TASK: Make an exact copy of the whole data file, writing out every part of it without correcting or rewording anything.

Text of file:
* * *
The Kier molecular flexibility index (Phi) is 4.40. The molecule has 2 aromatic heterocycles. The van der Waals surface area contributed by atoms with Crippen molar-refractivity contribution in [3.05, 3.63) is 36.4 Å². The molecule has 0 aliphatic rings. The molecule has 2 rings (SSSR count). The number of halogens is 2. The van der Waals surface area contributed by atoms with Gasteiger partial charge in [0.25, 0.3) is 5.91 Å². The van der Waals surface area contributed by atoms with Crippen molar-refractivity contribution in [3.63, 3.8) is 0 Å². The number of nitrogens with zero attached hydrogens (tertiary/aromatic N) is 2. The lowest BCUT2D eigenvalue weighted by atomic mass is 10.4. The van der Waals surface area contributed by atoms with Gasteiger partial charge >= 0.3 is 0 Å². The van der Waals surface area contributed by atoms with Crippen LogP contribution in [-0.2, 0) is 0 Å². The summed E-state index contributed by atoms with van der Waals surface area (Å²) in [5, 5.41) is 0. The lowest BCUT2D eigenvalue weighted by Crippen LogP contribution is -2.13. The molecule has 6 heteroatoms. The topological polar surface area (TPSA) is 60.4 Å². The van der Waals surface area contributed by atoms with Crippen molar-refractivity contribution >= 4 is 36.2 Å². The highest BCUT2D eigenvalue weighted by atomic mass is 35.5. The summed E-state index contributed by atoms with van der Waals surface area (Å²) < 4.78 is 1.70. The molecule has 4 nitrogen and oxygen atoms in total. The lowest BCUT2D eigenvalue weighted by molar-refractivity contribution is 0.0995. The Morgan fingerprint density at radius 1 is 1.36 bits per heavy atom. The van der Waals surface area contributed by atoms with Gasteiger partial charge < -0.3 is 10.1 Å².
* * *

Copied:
The Kier molecular flexibility index (Phi) is 4.40. The molecule has 2 aromatic heterocycles. The van der Waals surface area contributed by atoms with Crippen molar-refractivity contribution in [3.05, 3.63) is 36.4 Å². The molecule has 0 aliphatic rings. The molecule has 2 rings (SSSR count). The number of halogens is 2. The van der Waals surface area contributed by atoms with Gasteiger partial charge in [0.25, 0.3) is 5.91 Å². The van der Waals surface area contributed by atoms with Crippen molar-refractivity contribution in [3.63, 3.8) is 0 Å². The number of nitrogens with zero attached hydrogens (tertiary/aromatic N) is 2. The lowest BCUT2D eigenvalue weighted by atomic mass is 10.4. The van der Waals surface area contributed by atoms with Gasteiger partial charge >= 0.3 is 0 Å². The van der Waals surface area contributed by atoms with Crippen LogP contribution in [-0.2, 0) is 0 Å². The summed E-state index contributed by atoms with van der Waals surface area (Å²) in [5, 5.41) is 0. The lowest BCUT2D eigenvalue weighted by Crippen LogP contribution is -2.13. The molecule has 6 heteroatoms. The topological polar surface area (TPSA) is 60.4 Å². The van der Waals surface area contributed by atoms with Crippen molar-refractivity contribution >= 4 is 36.2 Å². The highest BCUT2D eigenvalue weighted by atomic mass is 35.5. The summed E-state index contributed by atoms with van der Waals surface area (Å²) < 4.78 is 1.70. The molecule has 4 nitrogen and oxygen atoms in total. The lowest BCUT2D eigenvalue weighted by molar-refractivity contribution is 0.0995. The Morgan fingerprint density at radius 1 is 1.36 bits per heavy atom. The van der Waals surface area contributed by atoms with Gasteiger partial charge < -0.3 is 10.1 Å².